There were other examples where libs in the media tried to discredit Reagan during the week, but as noted above, I was impressed by the media coverage overall. As it turned out, those who attacked Reagan last week, before he was laid to rest, looked small, calloused and utterly disrespectful.
United Nations’ Staff Party During Funeral
Finally, I cannot help but comment on the United Nations during the week of tribute to Ronald Reagan. Despite President Bush’s declaration of a “National Day Of Mourning” for President Reagan last Friday, the United Nations decided to have business as usual – or sort of.
Last Friday, the day of Reagan’s National Funeral, had previously been scheduled as the annual“UN Staff Day.” The UN’s headquarters in New York City remained open for business and all employees were expected to report for work, said spokesman Stephane Dujarric.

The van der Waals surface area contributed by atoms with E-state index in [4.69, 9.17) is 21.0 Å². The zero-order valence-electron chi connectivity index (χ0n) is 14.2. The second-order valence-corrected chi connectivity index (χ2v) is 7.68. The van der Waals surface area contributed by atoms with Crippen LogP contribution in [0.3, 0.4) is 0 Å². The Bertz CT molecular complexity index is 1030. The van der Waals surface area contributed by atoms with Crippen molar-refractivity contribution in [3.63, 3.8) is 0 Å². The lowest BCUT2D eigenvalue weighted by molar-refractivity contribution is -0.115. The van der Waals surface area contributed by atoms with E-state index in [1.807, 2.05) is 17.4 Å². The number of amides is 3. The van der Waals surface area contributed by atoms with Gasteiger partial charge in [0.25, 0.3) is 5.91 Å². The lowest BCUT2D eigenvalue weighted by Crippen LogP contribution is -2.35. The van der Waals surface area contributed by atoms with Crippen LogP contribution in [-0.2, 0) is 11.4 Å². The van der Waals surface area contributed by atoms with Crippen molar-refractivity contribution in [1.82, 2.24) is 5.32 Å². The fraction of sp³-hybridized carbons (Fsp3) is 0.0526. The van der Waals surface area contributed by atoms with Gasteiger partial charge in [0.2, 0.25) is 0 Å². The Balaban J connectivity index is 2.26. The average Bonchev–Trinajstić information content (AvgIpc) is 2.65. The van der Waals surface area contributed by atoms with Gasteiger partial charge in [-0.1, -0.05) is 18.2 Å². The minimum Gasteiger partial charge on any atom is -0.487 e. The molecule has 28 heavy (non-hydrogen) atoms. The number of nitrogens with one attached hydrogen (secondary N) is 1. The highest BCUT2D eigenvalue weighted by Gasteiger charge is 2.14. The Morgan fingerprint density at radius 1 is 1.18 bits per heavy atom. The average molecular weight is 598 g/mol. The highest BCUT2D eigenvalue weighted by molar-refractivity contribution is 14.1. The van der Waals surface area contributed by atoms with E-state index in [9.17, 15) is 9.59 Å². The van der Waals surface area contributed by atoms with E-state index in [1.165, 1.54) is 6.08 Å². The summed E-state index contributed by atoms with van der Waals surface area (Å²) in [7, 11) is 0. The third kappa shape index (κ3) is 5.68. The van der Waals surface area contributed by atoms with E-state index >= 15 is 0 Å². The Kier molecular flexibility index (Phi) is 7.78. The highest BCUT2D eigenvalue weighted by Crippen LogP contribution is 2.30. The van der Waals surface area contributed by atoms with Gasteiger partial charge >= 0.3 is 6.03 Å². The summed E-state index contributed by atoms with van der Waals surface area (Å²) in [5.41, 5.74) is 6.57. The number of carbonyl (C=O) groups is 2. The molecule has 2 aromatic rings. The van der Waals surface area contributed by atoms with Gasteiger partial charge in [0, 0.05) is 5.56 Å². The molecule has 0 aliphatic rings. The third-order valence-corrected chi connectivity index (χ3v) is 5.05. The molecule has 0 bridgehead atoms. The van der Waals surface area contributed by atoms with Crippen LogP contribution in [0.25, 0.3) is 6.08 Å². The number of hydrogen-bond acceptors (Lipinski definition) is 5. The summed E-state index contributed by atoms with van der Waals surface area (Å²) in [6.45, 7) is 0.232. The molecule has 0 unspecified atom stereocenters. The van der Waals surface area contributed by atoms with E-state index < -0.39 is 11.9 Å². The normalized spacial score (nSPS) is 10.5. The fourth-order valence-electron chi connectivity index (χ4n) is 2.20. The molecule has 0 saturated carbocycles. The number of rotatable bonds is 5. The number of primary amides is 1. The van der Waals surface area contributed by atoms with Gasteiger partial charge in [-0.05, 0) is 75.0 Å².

Staff Day has been set aside by the United Nations to honor its fallen employees. This year’s event was considered especially important in light of the deaths of UN staff members in the attacks on the UN compound in Baghdad last year. A flag raising ceremony was held on Friday in their honor.
Several reports I have read indicate that, in recent years, the UN Staff Day has also become an annual event for parties following the memorial service, including staff ‘talent shows’and other festivities during the course of the day.
The question I must ask is: Would those fallen UN employees have been any less honored if the Staff Day event had been delayed a few days?
One of your host country’s greatest presidents was being laid to rest. But you couldn’t wait?
UN Secretary General Kofi Annan and UN General Assembly President Julian Hunte were among the VIPs at the state funeral for former president Ronald Reagan in Washington.
But the National Day of Mourning didn’t stop the UN in New York from its Staff Day schedule of festivities. So while President Reagan was eulogized in a somber memorial in Washington, UN staffers in NYC were reportedly partying it up.
You didn’t hear about this? No wonder. No one in the media has commented on this, unless I missed it. President Reagan once remarked, “If the UN does not like New York, they are free to move, perhaps to Moscow.”